DMV hearings, especially those involving a revocation due to impaired driving in North Carolina, carry consequences.
If you have been permanently revoked or otherwise cannot legally drive due to DWI suspension, there may be options available for restoration that involve a formal hearing with the NCDMV – North Carolina Department of Transporation / Division of Motor Vehicles.
Assuming DMV authorizes a hearing to determine whether administrative relief is appropriate, there are several important steps to take prior to the actual hearing itself.
The application process is somewhat involved, possibly requiring things like:
- Certification of a prior record in any state where the petitioner has had a driver license
- Payment of fees
- Formal criminal history/record
- Documentation of Substance Abuse Assessment
- Proof of compliance with any recommended treatment
- Proof of installation of Secure Continuous Remote Alcohol Monitoring “SCRAM” or “CAM” ankle bracelet
There are fees associated with an NC Driver’s License Hearing Request.
Assuming the appropriate materials are submitted, which must be done in a timely fashion, a hearing may be set in front of a hearing officer at a local DMV licensing office.
There are several different locations in northeastern North Carolina and the outer banks (OBX) where hearings are conducted.
Restoration hearings do not take place in court. A license restoration hearing, one requesting a “permanent revocation” be lifted by DMV is different than a limited driving privilege.
Under the NC DWI laws, DMV and specifically DMV hearing officers, are vested with tremendous discretion in determining eligibility for reinstatement.
Eligibility for Restoration Hearing
Whether you are entitled to a hearing is related to the passage of time and compliance with certain “condition precedents.”
After several convictions of DWI, it may be quite some time before you are eligible to petition for hearing – Danny Glover, OBX Criminal Defense Lawyer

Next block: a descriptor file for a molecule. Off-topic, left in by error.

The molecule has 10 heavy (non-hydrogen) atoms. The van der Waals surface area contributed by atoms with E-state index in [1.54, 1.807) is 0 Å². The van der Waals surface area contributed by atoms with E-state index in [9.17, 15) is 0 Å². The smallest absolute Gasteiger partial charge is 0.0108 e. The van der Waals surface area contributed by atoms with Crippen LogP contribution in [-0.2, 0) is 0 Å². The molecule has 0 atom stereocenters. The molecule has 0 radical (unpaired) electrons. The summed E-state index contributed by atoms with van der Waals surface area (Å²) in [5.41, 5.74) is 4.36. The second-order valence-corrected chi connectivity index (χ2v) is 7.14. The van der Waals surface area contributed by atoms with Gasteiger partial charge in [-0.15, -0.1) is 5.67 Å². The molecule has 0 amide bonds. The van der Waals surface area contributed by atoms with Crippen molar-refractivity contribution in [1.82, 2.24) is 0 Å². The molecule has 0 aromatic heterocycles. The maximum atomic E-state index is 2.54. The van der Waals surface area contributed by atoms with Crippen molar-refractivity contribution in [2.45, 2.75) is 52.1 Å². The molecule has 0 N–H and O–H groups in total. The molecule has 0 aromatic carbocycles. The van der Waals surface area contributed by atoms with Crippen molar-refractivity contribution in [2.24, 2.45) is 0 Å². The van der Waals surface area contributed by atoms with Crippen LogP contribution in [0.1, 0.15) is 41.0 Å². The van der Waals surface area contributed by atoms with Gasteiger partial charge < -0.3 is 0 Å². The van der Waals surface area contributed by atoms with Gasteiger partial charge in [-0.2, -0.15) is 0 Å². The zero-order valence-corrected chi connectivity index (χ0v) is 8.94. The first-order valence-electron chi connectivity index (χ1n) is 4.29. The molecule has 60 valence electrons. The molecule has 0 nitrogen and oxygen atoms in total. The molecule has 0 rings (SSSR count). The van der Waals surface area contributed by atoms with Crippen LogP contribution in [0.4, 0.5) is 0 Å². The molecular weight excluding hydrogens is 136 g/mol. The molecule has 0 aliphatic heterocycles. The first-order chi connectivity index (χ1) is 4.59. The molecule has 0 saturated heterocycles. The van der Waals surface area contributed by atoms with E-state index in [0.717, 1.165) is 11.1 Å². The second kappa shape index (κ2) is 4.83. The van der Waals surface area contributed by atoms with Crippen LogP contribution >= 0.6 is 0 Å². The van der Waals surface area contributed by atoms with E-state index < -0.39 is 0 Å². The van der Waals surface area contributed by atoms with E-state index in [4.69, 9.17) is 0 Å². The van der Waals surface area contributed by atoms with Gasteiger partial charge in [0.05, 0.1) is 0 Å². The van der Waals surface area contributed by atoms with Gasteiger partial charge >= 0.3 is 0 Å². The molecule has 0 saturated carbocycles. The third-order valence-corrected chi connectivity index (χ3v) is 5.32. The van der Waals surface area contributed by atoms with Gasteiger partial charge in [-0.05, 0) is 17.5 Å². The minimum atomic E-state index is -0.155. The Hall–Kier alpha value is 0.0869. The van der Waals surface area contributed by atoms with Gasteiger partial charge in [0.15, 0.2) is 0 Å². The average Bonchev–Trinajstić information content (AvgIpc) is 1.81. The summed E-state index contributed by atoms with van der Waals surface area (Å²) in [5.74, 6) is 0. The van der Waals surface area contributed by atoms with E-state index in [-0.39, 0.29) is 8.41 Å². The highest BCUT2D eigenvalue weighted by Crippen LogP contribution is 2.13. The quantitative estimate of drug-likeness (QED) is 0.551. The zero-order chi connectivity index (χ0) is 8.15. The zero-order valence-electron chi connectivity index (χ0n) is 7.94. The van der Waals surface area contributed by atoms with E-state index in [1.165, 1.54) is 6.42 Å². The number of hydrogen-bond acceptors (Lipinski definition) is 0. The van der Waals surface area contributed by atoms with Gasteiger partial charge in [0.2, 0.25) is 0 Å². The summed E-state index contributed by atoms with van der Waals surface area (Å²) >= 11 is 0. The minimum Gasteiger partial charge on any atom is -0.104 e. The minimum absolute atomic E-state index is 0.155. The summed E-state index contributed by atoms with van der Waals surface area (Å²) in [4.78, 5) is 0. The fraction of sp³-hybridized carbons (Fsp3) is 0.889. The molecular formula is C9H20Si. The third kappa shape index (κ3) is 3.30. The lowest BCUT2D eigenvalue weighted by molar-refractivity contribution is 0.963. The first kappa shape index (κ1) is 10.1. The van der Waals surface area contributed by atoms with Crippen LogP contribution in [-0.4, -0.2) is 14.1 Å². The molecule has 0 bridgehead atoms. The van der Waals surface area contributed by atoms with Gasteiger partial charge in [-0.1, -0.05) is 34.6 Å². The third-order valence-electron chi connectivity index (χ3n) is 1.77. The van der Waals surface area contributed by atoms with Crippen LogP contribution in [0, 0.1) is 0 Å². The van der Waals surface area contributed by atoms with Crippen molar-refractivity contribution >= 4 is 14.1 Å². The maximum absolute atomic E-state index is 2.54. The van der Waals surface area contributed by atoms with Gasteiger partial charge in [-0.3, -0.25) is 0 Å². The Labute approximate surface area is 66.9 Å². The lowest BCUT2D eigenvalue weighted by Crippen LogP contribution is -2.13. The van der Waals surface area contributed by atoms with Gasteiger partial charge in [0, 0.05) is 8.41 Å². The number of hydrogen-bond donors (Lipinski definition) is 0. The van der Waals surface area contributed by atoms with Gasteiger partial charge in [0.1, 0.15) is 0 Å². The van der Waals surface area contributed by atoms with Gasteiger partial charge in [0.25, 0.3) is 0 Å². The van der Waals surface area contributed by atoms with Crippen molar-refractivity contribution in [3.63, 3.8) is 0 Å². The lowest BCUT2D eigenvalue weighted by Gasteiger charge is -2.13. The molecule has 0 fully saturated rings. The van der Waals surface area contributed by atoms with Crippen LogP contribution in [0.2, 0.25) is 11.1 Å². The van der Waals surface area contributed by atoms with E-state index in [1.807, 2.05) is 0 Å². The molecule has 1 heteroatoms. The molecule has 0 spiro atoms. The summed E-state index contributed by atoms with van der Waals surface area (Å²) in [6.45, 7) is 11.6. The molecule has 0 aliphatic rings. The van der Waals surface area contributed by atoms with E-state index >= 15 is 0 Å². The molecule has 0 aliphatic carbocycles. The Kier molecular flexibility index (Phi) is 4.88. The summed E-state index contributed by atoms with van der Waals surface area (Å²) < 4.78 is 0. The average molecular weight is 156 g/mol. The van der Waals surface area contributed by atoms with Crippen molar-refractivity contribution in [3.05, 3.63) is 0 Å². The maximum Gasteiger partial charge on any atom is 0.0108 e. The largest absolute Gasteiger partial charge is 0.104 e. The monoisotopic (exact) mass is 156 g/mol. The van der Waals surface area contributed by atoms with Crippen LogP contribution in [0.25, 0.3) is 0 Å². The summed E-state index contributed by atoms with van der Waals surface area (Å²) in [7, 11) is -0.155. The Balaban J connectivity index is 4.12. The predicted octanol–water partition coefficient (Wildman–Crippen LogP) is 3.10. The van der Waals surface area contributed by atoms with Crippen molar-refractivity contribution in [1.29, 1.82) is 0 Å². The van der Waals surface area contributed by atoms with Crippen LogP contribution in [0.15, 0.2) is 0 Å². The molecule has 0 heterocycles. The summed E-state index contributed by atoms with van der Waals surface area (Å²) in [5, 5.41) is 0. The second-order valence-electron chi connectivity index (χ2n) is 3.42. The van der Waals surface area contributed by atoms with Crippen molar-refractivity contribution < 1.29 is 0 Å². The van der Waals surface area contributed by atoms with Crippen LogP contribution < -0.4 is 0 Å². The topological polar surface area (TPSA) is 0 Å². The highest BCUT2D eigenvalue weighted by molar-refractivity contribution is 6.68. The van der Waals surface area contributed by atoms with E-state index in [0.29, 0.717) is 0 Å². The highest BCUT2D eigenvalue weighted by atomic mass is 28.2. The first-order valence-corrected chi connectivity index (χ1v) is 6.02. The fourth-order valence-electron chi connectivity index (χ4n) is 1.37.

If a license has been revoked or suspended for multiple convictions of driving while impaired, that is handled through an administrative law process in North Carolina.
Once a hearing is set restoration is by no means a foregone conclusion that a license will be reinstated. And even, assuming the hearing officer agrees to some form of administrative relief, there are often numerous conditions attached to reinstatement.
What takes place at a License Restoration Hearing?
Hearing officers often first start by introducing themselves and explaining the process by which the hearing will be conducted. While it may take place in an office or desk, restoration hearings are generally solemn, serious events.
They are “on the record,” which means they are recorded and may be reduced to writing in a formal of a transcript of the proceedings.
They also involve sworn testimony by witnesses, including the presentation of evidence/testimony by the petitioner.
Witnesses are not required to swear on a Bible. Instead, they may rather “affirm” to tell the truth and the whole truth.
Part of the introduction process may include providing the hearing officer with a form of valid photo identification. Ordinarily, each of the respective witnesses showing the hearing officer a driver’s license or other recognized form of ID.